“The Deception of Isaac”
(updated and revised from Toledot 5762-2001)

by Rabbi Ephraim Z. Buchwald

In this week’s parasha, parashat Toledot, we encounter the well-known, and rather intriguing, story of Isaac’s attempt to bless his son Esau.

In Genesis 27 we learn that the Matriarch, Rebecca, is mortified by her husband Isaac’s intention to bless Esau, who she feels is unworthy of the blessing. Rebecca decides to trick Isaac into giving the blessing to Jacob, the son who she feels is truly deserving.

At his mother’s behest, Jacob dresses up as Esau, puts wool on his hands and neck, and deceives his father into giving him the blessing intended for Esau. When Esau returns, expecting to receive Isaac’s blessing, he cries out with great bitterness when he learns that his brother Jacob, who had earlier coerced Esau out of his birthright, had, once again, deceived him and stolen his blessing. Because of Esau’s fury, and open declaration to murder his conniving brother, Jacob must flee to Haran where the story continues, as Jacob encounters Rachel, his future wife, and her father Laban.

How could it possibly be, ask the rabbis, that the righteous patriarch Isaac intends to bless Esau, the hunter, and not Jacob, who is described in Genesis 25:27, as an אִישׁ תָּם, יֹשֵׁב אֹהָלִים, a wholesome man who sits and, presumably, studies in the tents?

Secondly, why doesn’t Rebecca confront Isaac directly? Why does she resort to a ruse, rather than try to convince Isaac that he was mistaken?

Finally, how does Jacob, the future patriarch of Israel, agree to follow his mother’s strategy which calls for him to deceive his father, with the intention of receiving a blessing that was not intended for him?

Let us attempt to address each of these issues:

How is it possible that the great patriarch Isaac wished to give the blessing to his son Esau rather than Jacob? Esau’s religious development in the home of Isaac and Rebecca, seems to have gone awry. He has taken two Hittite wives for himself, wives who cause significant distress to Rebecca. Esau is the man of the field. Jacob is the pastoral, contemplative, studious type, seemingly far more qualified for his father’s blessing.

A possible solution to this quandary may be found as we look closely at the contents of the blessings that Isaac actually gives Jacob. Thinking that he was blessing Esau, we see that Isaac never really intended to give Esau the primary blessing, the Abrahamitic blessing of inheriting the land of Canaan. The actual blessing, mistakenly given to Jacob, recorded in Genesis 27:28, וְיִתֶּן לְךָ הָאֱ־לֹקִים מִטַּל הַשָּׁמַיִם, וּמִשְׁמַנֵּי הָאָרֶץ…הֱוֵה גְבִיר לְאַחֶיךָ, וְיִשְׁתַּחֲווּ לְךָ בְּנֵי אִמֶּךָ, is a promise of wealth, success in the field, and dominion over his brothers. The blessings that Isaac eventually gives to Esau, Genesis 27:39-40, are also blessings of wealth and dominion. In both these blessings, there is no mention of the blessing of Abraham–the promise of the land, which is the essential Abrahamitic blessing, which had been passed down from Abraham to Isaac.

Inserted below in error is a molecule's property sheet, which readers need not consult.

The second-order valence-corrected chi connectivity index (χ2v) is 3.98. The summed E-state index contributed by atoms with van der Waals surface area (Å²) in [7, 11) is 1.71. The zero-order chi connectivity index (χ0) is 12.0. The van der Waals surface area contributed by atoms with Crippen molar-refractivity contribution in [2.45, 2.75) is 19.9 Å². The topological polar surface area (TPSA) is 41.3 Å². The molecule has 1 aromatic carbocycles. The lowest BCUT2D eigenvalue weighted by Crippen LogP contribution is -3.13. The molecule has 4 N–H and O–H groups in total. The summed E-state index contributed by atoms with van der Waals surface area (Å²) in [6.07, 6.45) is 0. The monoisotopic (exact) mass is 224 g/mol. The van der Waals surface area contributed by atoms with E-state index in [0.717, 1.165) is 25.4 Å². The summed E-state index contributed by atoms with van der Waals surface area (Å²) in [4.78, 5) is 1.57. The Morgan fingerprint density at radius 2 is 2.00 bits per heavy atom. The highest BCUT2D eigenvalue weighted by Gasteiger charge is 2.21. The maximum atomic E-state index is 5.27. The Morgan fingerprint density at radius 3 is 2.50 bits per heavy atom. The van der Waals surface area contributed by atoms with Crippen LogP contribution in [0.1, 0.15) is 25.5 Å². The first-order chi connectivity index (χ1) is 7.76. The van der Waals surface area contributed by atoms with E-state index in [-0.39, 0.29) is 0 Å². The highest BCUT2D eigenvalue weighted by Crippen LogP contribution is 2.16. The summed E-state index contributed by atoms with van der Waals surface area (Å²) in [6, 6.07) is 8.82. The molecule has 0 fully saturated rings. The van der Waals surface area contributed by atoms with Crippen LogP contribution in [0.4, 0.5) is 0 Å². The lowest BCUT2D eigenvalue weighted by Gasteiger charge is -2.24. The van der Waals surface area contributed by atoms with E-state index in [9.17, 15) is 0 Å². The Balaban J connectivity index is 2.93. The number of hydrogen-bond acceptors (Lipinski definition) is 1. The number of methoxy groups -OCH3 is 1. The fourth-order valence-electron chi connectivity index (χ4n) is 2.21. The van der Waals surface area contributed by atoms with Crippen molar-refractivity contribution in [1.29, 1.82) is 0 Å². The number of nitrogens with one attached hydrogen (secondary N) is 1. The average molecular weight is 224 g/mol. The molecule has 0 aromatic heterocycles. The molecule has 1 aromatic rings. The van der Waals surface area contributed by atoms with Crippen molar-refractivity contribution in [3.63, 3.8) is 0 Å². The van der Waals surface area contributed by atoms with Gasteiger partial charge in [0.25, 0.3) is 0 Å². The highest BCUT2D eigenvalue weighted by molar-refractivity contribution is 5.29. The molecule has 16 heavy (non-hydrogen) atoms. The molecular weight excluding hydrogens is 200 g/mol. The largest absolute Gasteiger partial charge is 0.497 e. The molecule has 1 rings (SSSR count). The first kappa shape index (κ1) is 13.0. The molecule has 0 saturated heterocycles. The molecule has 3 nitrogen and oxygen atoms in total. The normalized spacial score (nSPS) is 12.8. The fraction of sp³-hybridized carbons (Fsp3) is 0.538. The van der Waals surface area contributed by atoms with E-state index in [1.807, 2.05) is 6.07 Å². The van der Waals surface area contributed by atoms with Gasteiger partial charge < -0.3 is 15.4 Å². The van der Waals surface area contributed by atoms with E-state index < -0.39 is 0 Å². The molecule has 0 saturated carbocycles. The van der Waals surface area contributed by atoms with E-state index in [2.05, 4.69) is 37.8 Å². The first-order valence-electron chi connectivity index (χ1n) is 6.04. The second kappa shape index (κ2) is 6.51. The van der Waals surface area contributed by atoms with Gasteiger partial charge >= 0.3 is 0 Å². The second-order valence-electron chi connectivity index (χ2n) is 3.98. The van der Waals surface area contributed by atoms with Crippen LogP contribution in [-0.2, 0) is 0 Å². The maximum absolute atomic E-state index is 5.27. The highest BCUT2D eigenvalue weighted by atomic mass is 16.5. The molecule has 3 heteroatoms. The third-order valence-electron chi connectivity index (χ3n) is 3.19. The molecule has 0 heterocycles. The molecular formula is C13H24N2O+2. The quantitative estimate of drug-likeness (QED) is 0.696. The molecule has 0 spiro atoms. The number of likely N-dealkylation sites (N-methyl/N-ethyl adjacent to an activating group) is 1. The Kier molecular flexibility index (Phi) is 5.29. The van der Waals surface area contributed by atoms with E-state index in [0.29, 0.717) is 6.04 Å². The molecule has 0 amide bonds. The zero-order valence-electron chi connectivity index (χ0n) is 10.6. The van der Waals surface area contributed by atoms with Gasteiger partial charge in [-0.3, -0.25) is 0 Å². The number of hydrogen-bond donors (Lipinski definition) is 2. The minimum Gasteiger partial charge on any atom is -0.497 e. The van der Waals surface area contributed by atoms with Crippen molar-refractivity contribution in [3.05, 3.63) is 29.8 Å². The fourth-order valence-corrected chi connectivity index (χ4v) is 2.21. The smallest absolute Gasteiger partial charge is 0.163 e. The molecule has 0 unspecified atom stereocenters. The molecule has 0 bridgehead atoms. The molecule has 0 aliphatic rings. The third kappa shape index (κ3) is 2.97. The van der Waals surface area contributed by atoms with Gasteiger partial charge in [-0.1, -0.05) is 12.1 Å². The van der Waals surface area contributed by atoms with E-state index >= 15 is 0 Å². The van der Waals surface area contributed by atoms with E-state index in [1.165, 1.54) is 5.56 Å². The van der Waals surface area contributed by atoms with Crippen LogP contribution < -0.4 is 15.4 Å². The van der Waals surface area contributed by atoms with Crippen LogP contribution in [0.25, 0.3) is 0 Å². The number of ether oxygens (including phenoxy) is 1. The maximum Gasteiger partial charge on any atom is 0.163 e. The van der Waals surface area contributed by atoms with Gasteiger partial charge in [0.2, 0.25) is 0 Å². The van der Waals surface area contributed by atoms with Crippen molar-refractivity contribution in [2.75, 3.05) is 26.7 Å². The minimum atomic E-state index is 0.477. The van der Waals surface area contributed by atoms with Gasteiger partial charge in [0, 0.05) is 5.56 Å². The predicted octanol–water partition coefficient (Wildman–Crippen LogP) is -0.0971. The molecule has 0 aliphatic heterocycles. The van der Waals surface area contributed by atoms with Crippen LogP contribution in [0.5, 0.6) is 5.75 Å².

The eventual blessing that Jacob receives before he leaves to Padan Aram, Genesis 28:4, states: וְיִתֶּן לְךָ אֶת בִּרְכַּת אַבְרָהָם לְךָ וּלְזַרְעֲךָ אִתָּךְ, לְרִשְׁתְּךָ אֶת אֶרֶץ מְגֻרֶיךָ אֲשֶׁר נָתַן אֱ־לֹקִים לְאַבְרָהָם And may He [G-d] give you the blessing of Abraham, to you and to your descendants with you, that you may take possession of the land of your sojourning, which God gave to Abraham. This is the sacred blessing–the blessing of Abraham to Isaac, and now of Isaac to Jacob, the blessing of the land.

Why then, did Isaac want to bless Esau? Says the Ohr HaChaim, because Isaac had hoped that the blessings would transform Esau, and that as a result he would subsequently leave his life as a hunter and adopt a more appropriate way of life.

Rebecca, however, was unaware of Isaac’s true intentions. She was certain that Isaac was indeed bent on giving Esau the crucial Abrahamitic blessings. This was unacceptable in her eyes. After all, she saw the difference between the boys. Furthermore, she had received a direct prophecy, recorded in Genesis 25:23, וְרַב יַעֲבֹד צָעִיר, that the older will serve the younger. If that is so, why then did Rebecca not confront Isaac directly. After all, the Matriarch Sarah had confronted Abraham (Genesis 21:10), expressing her anger over the inappropriate behavior of Hagar’s son, Ishmael, demanding that he and his mother be sent away.